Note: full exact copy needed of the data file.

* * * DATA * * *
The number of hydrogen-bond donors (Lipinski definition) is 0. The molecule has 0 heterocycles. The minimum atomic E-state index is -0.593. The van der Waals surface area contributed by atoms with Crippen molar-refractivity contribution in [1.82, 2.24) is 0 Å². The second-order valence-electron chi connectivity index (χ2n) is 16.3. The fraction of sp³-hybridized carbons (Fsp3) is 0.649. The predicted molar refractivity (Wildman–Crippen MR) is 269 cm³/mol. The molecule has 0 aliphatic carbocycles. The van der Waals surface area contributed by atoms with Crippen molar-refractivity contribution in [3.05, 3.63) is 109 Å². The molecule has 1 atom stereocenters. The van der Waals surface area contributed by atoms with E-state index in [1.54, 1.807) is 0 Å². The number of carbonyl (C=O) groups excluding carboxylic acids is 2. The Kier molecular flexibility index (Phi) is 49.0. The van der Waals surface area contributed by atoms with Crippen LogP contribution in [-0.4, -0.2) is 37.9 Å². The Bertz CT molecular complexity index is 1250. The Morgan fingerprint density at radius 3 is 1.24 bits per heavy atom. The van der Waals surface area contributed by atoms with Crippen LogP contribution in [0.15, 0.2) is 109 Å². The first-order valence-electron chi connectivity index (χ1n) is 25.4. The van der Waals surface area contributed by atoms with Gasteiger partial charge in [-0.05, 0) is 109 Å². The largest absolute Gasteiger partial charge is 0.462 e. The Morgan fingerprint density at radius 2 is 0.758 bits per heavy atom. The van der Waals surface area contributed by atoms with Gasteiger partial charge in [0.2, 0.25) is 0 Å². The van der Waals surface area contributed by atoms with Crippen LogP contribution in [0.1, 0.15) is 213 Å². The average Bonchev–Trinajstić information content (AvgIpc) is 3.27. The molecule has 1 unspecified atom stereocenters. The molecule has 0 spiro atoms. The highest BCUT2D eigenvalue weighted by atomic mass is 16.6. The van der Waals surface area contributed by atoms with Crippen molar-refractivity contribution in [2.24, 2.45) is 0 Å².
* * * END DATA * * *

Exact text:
The number of hydrogen-bond donors (Lipinski definition) is 0. The molecule has 0 heterocycles. The minimum atomic E-state index is -0.593. The van der Waals surface area contributed by atoms with Crippen molar-refractivity contribution in [1.82, 2.24) is 0 Å². The second-order valence-electron chi connectivity index (χ2n) is 16.3. The fraction of sp³-hybridized carbons (Fsp3) is 0.649. The predicted molar refractivity (Wildman–Crippen MR) is 269 cm³/mol. The molecule has 0 aliphatic carbocycles. The van der Waals surface area contributed by atoms with Crippen molar-refractivity contribution in [3.05, 3.63) is 109 Å². The molecule has 1 atom stereocenters. The van der Waals surface area contributed by atoms with E-state index in [1.54, 1.807) is 0 Å². The number of carbonyl (C=O) groups excluding carboxylic acids is 2. The Kier molecular flexibility index (Phi) is 49.0. The van der Waals surface area contributed by atoms with Crippen LogP contribution in [-0.4, -0.2) is 37.9 Å². The Bertz CT molecular complexity index is 1250. The Morgan fingerprint density at radius 3 is 1.24 bits per heavy atom. The van der Waals surface area contributed by atoms with Crippen LogP contribution in [0.15, 0.2) is 109 Å². The first-order valence-electron chi connectivity index (χ1n) is 25.4. The van der Waals surface area contributed by atoms with Gasteiger partial charge in [-0.05, 0) is 109 Å². The largest absolute Gasteiger partial charge is 0.462 e. The Morgan fingerprint density at radius 2 is 0.758 bits per heavy atom. The van der Waals surface area contributed by atoms with Gasteiger partial charge in [0.2, 0.25) is 0 Å². The van der Waals surface area contributed by atoms with Crippen LogP contribution in [0.1, 0.15) is 213 Å². The average Bonchev–Trinajstić information content (AvgIpc) is 3.27. The molecule has 1 unspecified atom stereocenters. The molecule has 0 spiro atoms. The highest BCUT2D eigenvalue weighted by atomic mass is 16.6. The van der Waals surface area contributed by atoms with Crippen molar-refractivity contribution in [2.24, 2.45) is 0 Å².